A panoramic photo of my lunch view of Lake Tahoe.

With lunch out of the way, finally, it was time to finish this ride.

The ride to the party location

To get to the party location, I needed to jog south on California route 89 and then west on California route 88 through Kit Carson pass. I’d taken this route before and, now that I was in a bit of a hurry, decided that I wouldn’t be stopping for many photos. (For photos of Carson pass from earlier trips, check this post and scroll down to the Last Dash Through Carson Pass section.)

I’d just turned onto CA89 south when I received a text message from my host for the next few days. He was letting me know that he was heading out to run some pre-party errands would be back around 3pm. If I arrived before he was back, I should make myself at home.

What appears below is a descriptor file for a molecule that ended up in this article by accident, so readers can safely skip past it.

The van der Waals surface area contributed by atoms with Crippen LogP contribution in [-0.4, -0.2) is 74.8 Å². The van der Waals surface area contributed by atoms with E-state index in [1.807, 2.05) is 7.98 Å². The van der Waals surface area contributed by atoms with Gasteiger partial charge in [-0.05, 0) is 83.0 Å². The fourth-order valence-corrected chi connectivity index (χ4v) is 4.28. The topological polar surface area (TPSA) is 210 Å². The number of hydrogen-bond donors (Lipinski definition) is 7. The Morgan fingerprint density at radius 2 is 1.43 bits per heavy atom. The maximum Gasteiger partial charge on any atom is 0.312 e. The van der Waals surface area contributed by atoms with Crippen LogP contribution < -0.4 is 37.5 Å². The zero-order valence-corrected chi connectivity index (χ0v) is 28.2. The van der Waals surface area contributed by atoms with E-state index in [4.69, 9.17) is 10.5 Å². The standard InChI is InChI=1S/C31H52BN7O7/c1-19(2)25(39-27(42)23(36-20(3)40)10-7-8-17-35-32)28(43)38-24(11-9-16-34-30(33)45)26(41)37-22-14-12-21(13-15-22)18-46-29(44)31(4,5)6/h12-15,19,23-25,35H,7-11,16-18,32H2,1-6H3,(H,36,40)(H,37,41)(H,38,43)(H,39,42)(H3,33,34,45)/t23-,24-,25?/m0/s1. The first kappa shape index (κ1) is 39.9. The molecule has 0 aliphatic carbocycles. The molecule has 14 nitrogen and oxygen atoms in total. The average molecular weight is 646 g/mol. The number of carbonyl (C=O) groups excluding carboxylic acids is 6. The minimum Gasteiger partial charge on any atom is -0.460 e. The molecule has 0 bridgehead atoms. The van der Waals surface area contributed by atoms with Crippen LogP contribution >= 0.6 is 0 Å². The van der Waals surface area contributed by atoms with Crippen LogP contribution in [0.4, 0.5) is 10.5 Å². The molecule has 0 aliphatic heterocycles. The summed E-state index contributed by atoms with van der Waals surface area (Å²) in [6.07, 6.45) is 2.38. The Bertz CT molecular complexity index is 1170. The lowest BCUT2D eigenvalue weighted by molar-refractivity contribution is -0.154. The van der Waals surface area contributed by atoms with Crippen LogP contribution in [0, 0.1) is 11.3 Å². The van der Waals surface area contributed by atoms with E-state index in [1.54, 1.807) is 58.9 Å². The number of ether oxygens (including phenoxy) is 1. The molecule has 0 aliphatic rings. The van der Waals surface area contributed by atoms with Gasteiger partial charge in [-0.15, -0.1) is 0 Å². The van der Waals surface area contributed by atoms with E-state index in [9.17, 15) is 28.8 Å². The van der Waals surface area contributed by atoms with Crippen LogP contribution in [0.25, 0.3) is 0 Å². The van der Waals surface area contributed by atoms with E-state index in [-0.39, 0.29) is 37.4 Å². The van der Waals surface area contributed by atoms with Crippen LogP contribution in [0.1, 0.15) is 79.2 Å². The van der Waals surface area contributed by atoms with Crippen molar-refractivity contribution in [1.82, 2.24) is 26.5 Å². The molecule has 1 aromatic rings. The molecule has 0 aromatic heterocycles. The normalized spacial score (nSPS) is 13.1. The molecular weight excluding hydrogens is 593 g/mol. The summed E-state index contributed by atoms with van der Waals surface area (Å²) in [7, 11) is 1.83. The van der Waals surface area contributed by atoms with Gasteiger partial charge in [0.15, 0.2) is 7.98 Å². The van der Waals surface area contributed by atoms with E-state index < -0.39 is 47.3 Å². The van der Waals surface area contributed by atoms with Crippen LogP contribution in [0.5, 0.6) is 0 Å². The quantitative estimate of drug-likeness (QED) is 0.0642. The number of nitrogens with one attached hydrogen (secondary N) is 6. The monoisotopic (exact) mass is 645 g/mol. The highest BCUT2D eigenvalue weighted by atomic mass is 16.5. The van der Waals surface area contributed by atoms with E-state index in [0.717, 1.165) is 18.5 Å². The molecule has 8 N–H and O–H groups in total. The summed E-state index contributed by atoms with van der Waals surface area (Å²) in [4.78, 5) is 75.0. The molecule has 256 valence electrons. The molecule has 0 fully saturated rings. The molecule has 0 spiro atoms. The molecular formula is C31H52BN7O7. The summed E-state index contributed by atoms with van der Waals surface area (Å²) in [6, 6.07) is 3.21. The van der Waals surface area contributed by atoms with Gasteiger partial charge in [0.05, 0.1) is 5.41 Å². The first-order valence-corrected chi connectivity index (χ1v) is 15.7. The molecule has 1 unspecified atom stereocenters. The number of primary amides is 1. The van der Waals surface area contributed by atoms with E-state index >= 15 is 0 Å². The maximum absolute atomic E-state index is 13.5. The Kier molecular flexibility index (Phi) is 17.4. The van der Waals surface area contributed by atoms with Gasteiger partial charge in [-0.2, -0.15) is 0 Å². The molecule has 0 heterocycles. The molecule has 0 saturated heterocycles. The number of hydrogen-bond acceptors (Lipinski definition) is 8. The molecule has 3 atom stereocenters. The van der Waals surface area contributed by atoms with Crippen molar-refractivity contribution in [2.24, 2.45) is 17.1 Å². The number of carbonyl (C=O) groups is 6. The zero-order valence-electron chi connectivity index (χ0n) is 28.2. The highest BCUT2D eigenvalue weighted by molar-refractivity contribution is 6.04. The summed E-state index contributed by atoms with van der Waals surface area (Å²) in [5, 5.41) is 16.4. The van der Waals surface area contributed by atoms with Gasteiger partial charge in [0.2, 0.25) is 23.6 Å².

This was very cordial (what an I say? I have very cool friends) but I wanted to let him know that I wouldn’t be there until around 4pm.
Since I was riding, I couldn’t type in a response. I often use Siri voice recognition on my iPhone to dictate text message replies in a hands-free fashion. Frankly, I’ve gotten quite good at it. As long as the connection to the Apple servers is good, the translation is usually quite accurate and fairly quick. If, however, you’re moving in and out of reception as your path weaves between mountains, things aren’t quite as accurate.

Ghost: Send text to Fins.
Siri: What would you like to say?
Ghost: I just left Lake Tahoe and won’t arrive until after 3pm… wait, no, no, no…. I meant 4… Shit.
Siri: Your reply to Fins says: I justify Ivanhoe and want arrive until after 3 beam wait no no no I meant for shit.

I retried the message three times and each time the interpreted text was wrong in a different way. By the time I tried a fourth time, I was on the wrong side of the mountains and no longer had service.